It seems to me that the action genre has been maligned in recent years, probably because at least ninety percent of it consists of creatively bankrupt, pitifully vapid, painfully generic dross. When I first saw the trailer for Hardcore Henry, I admit that my first reaction was a pretentious sneer at the blazing neon lights blatantly forming the words “Gimmick! Gimmick! Look at me!”
So no-one was more surprised than I at the fact that Hardcore Henry turned out to be one of the most raucous joyrides that I’ve had the pleasure to experience all year.
If you can imagine the barnstorming popularity of a modern FPS like Call of Duty mixed with the anarchic joyful energy of From Dusk till Dawn or Planet Terror, then that’s pretty much H. Henry in a nutshell.
The film comes to us from the frenzied creative imagination of Russian newcomer Ilya Naishuller who become something of a YouTube celebrity after the airing of the first-person POV music video Biting Elbows: Bad Motherfucker way back in 2013. The response to the video was so enthusiastic, in fact, that producer Timur Bekmambetov approached Naishuller to financed his first feature.
Hardcore Henry is filmed in Naishuller’s now-signature first-person style, and follows the story of a cybernetically enhanced übermensch who wakes up in a mysterious facility with no memory of his surroundings. What follows is a breakneck adventure of survival and revenge as the titular Henry stabs, garrotes, shoots, parkours, and punches his way through legions of his fellow man.
The remarkable thing about Hardcore Henry is that it’s got every single element that it needed to make itself worthwhile. We all saw the trailers, and many of us (myself included) initially dismissed the film as nothing but a vapid, gimmicky cash-in, but what I didn’t count on was Hardcore Henry having a wonderfully creative framework on which to hang the delicious, meaty action.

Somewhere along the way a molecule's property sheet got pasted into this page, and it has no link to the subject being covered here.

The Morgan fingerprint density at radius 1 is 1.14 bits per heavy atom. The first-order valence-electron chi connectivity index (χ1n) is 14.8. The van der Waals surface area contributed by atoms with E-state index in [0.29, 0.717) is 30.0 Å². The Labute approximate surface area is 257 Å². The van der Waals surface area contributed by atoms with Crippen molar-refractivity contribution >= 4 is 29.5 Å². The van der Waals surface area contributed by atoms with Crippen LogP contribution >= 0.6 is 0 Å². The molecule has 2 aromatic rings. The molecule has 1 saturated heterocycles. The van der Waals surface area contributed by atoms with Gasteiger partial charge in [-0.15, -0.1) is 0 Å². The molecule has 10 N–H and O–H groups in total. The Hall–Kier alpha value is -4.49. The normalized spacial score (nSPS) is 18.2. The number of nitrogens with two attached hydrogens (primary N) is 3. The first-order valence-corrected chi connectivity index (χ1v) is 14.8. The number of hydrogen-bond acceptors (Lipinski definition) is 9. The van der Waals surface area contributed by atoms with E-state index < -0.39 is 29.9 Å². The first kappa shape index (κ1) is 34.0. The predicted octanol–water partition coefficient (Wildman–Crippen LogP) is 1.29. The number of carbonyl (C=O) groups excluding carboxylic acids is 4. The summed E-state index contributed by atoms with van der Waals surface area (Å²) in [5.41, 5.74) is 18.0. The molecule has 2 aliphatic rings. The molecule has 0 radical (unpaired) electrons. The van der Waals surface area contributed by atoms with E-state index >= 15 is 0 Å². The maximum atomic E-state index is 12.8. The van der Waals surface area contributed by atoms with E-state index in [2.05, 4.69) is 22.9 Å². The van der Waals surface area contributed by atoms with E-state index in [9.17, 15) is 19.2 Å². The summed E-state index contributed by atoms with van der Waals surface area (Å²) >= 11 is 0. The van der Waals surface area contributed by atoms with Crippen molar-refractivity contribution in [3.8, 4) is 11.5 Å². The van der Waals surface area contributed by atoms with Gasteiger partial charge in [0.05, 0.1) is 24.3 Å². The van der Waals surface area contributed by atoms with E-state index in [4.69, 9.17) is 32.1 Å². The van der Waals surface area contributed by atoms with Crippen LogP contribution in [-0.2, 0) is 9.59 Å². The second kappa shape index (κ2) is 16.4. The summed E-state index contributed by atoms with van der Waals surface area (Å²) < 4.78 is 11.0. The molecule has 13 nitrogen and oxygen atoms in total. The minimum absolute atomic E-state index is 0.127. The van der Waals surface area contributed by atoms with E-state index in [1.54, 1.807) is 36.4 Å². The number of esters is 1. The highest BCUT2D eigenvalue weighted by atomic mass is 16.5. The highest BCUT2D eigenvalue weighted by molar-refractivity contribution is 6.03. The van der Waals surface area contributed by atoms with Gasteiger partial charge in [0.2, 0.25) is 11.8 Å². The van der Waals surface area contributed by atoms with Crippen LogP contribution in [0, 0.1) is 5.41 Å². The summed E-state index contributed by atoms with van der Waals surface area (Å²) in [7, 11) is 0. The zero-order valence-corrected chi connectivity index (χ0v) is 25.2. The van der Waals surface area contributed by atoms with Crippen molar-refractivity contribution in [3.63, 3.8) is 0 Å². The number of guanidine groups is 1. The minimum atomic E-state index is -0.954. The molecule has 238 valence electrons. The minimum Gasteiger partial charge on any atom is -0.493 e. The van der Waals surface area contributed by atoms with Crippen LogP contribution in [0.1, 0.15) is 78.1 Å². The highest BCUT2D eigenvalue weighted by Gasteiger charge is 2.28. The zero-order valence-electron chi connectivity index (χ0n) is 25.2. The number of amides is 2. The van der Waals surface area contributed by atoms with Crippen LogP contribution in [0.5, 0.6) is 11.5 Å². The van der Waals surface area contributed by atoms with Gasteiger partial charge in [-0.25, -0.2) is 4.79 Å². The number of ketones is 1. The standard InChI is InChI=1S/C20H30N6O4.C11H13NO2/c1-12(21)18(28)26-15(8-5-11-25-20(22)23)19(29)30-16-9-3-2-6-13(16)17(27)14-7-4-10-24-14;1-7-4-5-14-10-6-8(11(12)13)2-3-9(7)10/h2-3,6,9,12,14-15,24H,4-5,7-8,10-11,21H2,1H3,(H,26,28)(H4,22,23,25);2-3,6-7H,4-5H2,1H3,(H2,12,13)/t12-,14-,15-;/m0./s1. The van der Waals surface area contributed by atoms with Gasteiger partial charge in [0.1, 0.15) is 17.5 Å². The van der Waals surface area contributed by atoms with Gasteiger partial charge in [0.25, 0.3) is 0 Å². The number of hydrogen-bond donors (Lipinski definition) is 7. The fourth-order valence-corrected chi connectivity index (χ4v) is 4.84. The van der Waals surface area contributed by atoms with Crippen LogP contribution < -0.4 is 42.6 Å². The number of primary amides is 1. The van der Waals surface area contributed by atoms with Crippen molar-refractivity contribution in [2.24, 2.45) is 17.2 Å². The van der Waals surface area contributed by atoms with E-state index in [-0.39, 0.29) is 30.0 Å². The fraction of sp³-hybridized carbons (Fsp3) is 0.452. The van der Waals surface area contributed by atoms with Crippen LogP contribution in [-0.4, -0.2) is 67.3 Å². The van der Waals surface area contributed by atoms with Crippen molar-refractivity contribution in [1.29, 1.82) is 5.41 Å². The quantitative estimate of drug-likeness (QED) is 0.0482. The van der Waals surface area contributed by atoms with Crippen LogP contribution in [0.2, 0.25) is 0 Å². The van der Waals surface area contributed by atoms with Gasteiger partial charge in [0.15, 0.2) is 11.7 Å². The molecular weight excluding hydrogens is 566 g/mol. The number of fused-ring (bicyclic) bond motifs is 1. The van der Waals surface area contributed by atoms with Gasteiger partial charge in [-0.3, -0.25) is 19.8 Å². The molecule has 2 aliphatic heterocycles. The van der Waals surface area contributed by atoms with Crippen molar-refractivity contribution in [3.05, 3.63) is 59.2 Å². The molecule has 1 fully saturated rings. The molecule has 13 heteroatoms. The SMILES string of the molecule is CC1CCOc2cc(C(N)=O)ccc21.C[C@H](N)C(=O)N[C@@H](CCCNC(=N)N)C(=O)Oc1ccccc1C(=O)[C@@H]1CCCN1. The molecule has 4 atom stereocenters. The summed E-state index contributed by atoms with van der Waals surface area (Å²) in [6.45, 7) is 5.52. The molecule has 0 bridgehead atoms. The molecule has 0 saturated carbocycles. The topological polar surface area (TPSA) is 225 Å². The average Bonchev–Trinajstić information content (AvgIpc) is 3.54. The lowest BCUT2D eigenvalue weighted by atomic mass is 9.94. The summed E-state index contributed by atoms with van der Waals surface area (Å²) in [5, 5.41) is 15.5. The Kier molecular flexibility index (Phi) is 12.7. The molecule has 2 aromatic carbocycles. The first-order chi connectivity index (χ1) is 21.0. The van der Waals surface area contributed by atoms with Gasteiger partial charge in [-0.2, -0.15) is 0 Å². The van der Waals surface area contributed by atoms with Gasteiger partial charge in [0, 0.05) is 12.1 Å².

The story is an odyssey, essentially, as Henry learns about the dangerous and frightening world that he’s been thrust into and meets an exciting and colorful cast of characters along the way. Naishuller’s writing reveals just the right amount of information to keep us hooked and craving more, as glimpses of a much larger and complex world gradually come to light.
One of my few criticisms, however, is that the expository scenes can be a little stop-and-start, so to speak, as action sequences tend to be bookended by much slower paced scenes that occasionally break the flow of the relentlessly high-octane action. That said, it’s definitely worth noting that Hardcore Henry delivered a more competently told story than any of us had any right to expect.
As far is the action is concerned, it’s engaging, it’s visceral, it’s set to a bangin’ soundtrack of rock ballads interspersed with satisfying deep-house beats, it makes superb use of three-dimensional space in a way that actual AAA shooters could only dream of and, perhaps most importantly, it doesn’t overstay its welcome. It’s gratifying to say that the film runs for precisely as long as it needs to and appropriately knows when to ramp up the action to a glorious, bloody crescendo. An action movie that isn’t afraid to show graphic depictions of violence? Groundbreaking, I know.
I feel that special mention should be made of that practical stunts on display here. When asked to comment on the SFX in the film, Naishuller had this to say:
“The balance is that you do everything you can practically and then you help it with CG. You don’t do everything with CG and help it practically. I love practical stuff and I love all the prosthetics and things with real, physical weight. I love designing that stuff…
There’s practical blood, but we added a little more so it’s more visible. There is wirework, so we had to hide all the wires. But the stunt man really is jumping from that bicycle at fucking high speeds and [landing] on the top of a van and he needs the wires and there’s the shadow of the wires that we have to take out.”
Naishuller’s passion for filmmaking and attention to detail do him serious credit, and he’s one of the very few filmmakers working in the action genre that I’m excited by and want to see more of.
On a different note, the always-excellent Sharlto Copley makes an appearance as the (really not trying to spoil here) enigmatic Jimmy, and the big to-do concerning his death definitely makes a play for the best running gag in a film this year.
I realize full well that our collective desire to remain aloof and hypercritical of new ideas might preemptively turn a lot of people away from Hardcore Henry, but if you think, as I do, that the modern day action scene has been missing balls, a brain, and a bit of heart, you may discover that our old pal Henry is a more-than-willing donor.
Plus it’s fun. Remember when we used to have fun at the movies?
Actually, on second thought, neither do I.
Rating: 4 out of 5